any  more  than  we  shall  be  able  to  love  all  persons  alike.  But  why 
may  we  not  believe  that  the  highest  patriotism  is  the  patriotism 
which  loves  one’s  own  region  best? 

“God  gave  all  men  all  earth  to  love, 

But  since  our  hearts  are  small, 

Ordained  for  each  one  spot  should  prove 
Beloved  over  all.” 

And,  assuredly,  there  is  one  thing  which  we  may  devoutly  be- 
lieve, namely,  that  the  time  will  never  come  when  Americans  of 
other  sections  shall  think  it  treason  for  Southerners  to  pause  on 
Lee’s  birthday  to  look  once  more  on  the  bonnie  blue  flag  which 
was  borne  by  hands  that  now  are  folded,  blest  by  lips  that  now 
are  dust,  and  loved  by  hearts  that  now  are  still.  Our  fathers 
santcified  that  flag  by  the  noblest  blood  of  the  Anglo-Saxon  race. 
After  having  consecrated  it  with  the  baptism  of  blood  on  many 
a well-fought  field,  they  baptized  it  with  tears  at  Appomattox. 
And  by  their  blood,  and  by  their  tears,  we  who  are  their  sons 


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ALABAMA  HISTORICAL  QUARTERLY 


and  daughters,  call  on  the  Most  High  to  witness  our  vow  that 
we  shall  never  become  so  engrossed  in  material  things  that  we 
shall  fail  to  pause  now  and  then  and  recall  the  good  grey  face  and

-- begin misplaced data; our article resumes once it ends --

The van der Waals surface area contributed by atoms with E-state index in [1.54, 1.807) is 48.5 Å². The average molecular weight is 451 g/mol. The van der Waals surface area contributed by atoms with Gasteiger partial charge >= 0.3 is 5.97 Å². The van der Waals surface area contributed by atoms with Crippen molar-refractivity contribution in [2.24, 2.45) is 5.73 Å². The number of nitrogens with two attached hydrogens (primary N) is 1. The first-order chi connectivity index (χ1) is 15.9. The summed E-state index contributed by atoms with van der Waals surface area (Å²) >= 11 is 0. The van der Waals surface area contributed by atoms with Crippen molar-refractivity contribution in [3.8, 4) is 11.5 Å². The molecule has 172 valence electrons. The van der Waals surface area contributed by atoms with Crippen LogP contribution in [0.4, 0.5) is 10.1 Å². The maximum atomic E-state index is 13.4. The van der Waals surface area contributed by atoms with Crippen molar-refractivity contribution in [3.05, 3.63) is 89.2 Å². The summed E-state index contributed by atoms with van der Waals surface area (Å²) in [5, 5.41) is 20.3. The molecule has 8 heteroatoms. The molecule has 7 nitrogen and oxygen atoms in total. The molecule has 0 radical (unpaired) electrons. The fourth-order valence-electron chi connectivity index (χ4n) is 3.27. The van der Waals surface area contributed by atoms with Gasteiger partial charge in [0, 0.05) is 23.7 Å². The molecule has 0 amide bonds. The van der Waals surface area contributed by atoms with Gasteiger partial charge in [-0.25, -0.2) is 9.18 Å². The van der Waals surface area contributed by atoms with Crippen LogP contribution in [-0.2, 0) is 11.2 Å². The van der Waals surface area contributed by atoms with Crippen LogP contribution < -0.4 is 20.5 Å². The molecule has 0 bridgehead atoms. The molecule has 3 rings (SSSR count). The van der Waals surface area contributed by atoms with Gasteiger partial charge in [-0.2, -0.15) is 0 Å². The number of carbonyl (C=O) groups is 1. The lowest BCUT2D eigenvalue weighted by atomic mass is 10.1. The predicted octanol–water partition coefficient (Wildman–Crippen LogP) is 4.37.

the  vanished  years,  that  they  may  speak  to  us  once  more  of  a 
valor  that  should  never  die. 

As  long  as  time  shall  last,  we  shall  see  our  good  grey  chief- 
tain as  he  was  in  the  days  after  Appomattox.  We  shall  see  him 
as,  oppressed  by  ill-health  and  by  the  sense  of  defeat,  he  set  about 
rebuilding  his  shattered  South  with  all  the  constancy  and  resolu- 
tion he  had  shown  in  war.  We  shall  see  him  as,  in  the  early 
autumn  of  1865,  he  rides  out  of  Richmond.  The  victorious  Fed- 
eral Army  had  come  to  Virginia’s  Capitol.  Its  generals  rode 
through  the  streets  of  the  city  and  on  into  comparative  obscurity. 
But  now  another  horseman  comes.  Even  the  name  of  his  steed  is 
destined  to  outlive  some  of  the  conquering  generals.  “Traveler” 
is  bespattered  with  mud  for  the  autumn  rains  have  set  in.  His 
head  droops  as  if  to  express  the  sadness  which  his  rider  hides. 
Rectitude  and  self-respecting  griefs  are  written  in  the  furrows  of